New technology is intended to improve the way we live. One of the most obvious applications is in the medical field, where novel approaches to data analytics are helping researchers to gain a more granular understanding of the human body and address the root causes of serious disease.
In the field of robotics, voice-activated exoskeletons are helping patients with spinal injuries to walk again.
While new technology is adding value to people, it is only being used to a fraction of its potential in the workplace. While companies have been saying for years that people are their most valuable asset, they are not using advances in analytics, automation and the cloud to change the way they manage employees or encourage them to think more creatively.
Instead, they simply apply these to outdated business models, or outdated processes to run and secure their valuable business models, that value productivity over creating an environment where innovation can grow, develop, and prosper.
While it has been established that productivity and creative thinking are borne from engagement and excitement, many managers continue to view technology as a means to streamline at the expense of constructive creativity.
That is not to say faster processes and automation are not important – in fact they allow employees to focus on more complex and strategic tasks – but the best managers understand that employees are at their best when they have room to breathe intellectually, not when lumped together under the banner of some archaic managerial theory.
The counter-argument is that businesses need to make money and serve their stakeholders, but one does not exclude the other. In fact, a more fulfilled and engaged workforce is more likely to drive the bottom line.
Modern management has moved beyond theory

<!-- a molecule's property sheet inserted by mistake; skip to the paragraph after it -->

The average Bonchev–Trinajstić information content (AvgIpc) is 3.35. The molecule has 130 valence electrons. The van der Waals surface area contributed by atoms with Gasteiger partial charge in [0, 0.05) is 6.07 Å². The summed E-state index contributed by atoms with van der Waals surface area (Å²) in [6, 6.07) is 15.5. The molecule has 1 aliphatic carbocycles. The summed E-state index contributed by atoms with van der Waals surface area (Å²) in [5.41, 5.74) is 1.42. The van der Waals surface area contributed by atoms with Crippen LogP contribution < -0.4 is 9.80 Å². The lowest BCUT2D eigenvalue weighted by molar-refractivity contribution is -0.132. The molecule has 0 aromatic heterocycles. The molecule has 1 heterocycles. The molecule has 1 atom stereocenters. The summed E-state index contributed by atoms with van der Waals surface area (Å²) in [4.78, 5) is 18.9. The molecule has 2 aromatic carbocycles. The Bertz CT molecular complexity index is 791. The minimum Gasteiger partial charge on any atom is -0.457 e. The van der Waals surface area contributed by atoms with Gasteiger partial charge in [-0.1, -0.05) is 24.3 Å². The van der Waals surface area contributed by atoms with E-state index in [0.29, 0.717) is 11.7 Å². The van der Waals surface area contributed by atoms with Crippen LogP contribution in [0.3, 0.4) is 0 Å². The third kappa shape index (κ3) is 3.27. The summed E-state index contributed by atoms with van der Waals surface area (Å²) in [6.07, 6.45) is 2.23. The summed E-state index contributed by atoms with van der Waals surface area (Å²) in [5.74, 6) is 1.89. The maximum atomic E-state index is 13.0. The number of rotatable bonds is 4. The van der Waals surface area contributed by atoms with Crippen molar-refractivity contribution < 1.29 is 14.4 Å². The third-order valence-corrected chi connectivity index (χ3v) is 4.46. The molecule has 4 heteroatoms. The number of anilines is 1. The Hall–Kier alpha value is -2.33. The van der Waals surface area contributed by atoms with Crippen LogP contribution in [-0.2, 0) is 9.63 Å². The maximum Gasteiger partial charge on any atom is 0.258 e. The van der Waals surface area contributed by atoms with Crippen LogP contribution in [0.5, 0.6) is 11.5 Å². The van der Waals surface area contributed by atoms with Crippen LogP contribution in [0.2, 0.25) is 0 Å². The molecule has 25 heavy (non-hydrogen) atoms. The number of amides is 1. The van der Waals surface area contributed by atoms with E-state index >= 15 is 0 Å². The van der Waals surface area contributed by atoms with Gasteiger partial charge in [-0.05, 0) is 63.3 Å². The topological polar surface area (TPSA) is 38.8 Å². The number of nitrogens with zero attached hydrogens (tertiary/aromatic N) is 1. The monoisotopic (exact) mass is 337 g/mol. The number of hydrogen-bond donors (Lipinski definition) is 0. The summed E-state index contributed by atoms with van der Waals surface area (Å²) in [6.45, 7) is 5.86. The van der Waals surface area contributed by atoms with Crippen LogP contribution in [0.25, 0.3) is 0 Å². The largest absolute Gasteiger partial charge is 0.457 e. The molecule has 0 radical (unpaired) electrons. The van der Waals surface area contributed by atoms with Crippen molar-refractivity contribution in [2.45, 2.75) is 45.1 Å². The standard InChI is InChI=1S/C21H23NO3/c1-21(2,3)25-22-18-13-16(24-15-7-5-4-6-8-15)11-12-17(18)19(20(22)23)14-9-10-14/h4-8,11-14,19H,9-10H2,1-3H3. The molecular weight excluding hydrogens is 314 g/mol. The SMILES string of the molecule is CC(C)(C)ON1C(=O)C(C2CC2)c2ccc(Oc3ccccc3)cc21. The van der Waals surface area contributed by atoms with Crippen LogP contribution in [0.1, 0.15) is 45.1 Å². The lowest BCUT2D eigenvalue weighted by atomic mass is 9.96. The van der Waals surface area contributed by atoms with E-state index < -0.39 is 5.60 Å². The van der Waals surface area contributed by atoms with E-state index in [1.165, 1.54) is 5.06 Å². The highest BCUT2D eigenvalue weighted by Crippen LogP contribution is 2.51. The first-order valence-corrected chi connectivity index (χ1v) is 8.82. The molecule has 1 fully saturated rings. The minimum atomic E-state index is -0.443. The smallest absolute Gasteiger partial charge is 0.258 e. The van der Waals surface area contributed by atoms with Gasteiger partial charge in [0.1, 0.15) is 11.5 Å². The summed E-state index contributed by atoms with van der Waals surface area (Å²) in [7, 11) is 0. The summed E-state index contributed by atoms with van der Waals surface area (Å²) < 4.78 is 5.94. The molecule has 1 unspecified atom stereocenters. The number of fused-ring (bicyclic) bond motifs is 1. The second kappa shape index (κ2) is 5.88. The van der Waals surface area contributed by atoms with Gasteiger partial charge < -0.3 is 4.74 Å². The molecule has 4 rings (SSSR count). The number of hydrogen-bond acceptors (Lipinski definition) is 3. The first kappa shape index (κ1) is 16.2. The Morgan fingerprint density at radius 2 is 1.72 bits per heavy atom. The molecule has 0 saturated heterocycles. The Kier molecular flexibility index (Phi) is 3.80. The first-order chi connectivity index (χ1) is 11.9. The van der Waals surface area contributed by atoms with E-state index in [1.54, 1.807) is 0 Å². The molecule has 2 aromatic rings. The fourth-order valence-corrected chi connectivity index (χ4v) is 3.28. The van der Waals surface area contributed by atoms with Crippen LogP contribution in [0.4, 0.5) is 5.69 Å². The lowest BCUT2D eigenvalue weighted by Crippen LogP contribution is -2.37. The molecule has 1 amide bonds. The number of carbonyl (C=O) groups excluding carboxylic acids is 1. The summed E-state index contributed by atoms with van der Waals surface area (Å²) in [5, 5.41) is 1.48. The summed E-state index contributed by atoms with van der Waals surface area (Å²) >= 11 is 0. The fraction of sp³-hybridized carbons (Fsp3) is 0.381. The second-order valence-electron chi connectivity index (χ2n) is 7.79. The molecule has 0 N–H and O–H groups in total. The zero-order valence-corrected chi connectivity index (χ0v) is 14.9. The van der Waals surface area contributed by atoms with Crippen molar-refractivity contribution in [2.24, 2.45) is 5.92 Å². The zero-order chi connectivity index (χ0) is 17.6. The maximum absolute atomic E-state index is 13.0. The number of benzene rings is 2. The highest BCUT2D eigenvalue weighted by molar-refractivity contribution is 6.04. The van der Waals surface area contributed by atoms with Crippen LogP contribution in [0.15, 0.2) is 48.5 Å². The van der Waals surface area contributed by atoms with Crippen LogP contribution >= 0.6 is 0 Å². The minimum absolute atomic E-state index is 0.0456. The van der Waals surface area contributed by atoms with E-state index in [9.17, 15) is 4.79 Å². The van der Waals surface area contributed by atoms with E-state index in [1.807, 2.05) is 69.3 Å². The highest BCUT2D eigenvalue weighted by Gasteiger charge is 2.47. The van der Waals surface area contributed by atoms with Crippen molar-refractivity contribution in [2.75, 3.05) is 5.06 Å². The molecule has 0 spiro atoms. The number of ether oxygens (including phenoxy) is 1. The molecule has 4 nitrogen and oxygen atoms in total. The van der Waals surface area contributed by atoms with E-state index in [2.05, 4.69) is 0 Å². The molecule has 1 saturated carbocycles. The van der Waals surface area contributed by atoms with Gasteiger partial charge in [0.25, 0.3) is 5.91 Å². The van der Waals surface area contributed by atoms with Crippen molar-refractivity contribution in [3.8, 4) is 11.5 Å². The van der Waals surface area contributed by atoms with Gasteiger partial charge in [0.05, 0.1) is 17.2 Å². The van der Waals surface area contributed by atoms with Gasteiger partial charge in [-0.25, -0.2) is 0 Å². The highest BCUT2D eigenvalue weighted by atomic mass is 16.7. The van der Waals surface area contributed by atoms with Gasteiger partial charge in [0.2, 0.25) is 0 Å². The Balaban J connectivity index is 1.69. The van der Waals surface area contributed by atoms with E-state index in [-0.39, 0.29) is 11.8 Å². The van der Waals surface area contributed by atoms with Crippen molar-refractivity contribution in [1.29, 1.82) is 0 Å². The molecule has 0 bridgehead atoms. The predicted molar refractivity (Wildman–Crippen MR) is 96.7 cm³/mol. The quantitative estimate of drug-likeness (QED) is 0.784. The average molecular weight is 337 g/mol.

Inspiration can strike an employee at any time. It can happen in the shower, while they are going for a run, or as the Simpsons proved, even when admiring a piece of crumpled paper. Traditional management theories were designed for the desk-bound nine-to-five worker, not the free-thinking flexible worker of today. In short, they are no longer fit for purpose.
Managerial theories tend to be more buzzword than buzz-worthy. They are therefore difficult to break down into concrete actions that can be applied towards measurable results. This is why the world is full of management “gurus” who will argue the relative merits of “heroic leadership” and “post-heroic leadership”, which actually espouse the same tactics upon closer inspection.
The latest HR buzzword is the “liquid workforce”
This is the practice of recruiting people who prefer to work collaboratively as part of a team, are open to new concepts and training, and continuously strive to develop new skills.
In reality, this concept is not new. These are simply the characteristics that all effective workers have displayed through the ages.
What has changed is that companies today need a more fluid skillset to work in a more agile away.
For this to happen, managers and HR leaders must ensure that employees can access the right information and tools to build and broaden their skillset on demand. If they continue to take “a black box” approach to management, their teams will be restricted by a narrow vision of success that is the very antithesis of agility. Even when inspiration does strike, such rigid controls create too many barriers for workers to overcome if they want to bring their idea to life.
Productivity is by all means crucial, and it will be a challenge to balance a more explorative and free-thinking culture with the pressure to speed up processes and keep costs down. However, when employees are empowered to think innovatively and collaborate in a more fluid way, the outcomes tend to serve both these aspirations.
The modern workplace is about enablement above all else. It is about encouraging people to share ideas and tap into their creativity, and it will not be lofty corporate lingo that helps them achieve this.
It will instead be a more flexible management approach that values smarter working over catchy banners. If they keep this in mind, HR leaders and management teams will be in the best position to help employees perform at the highest level.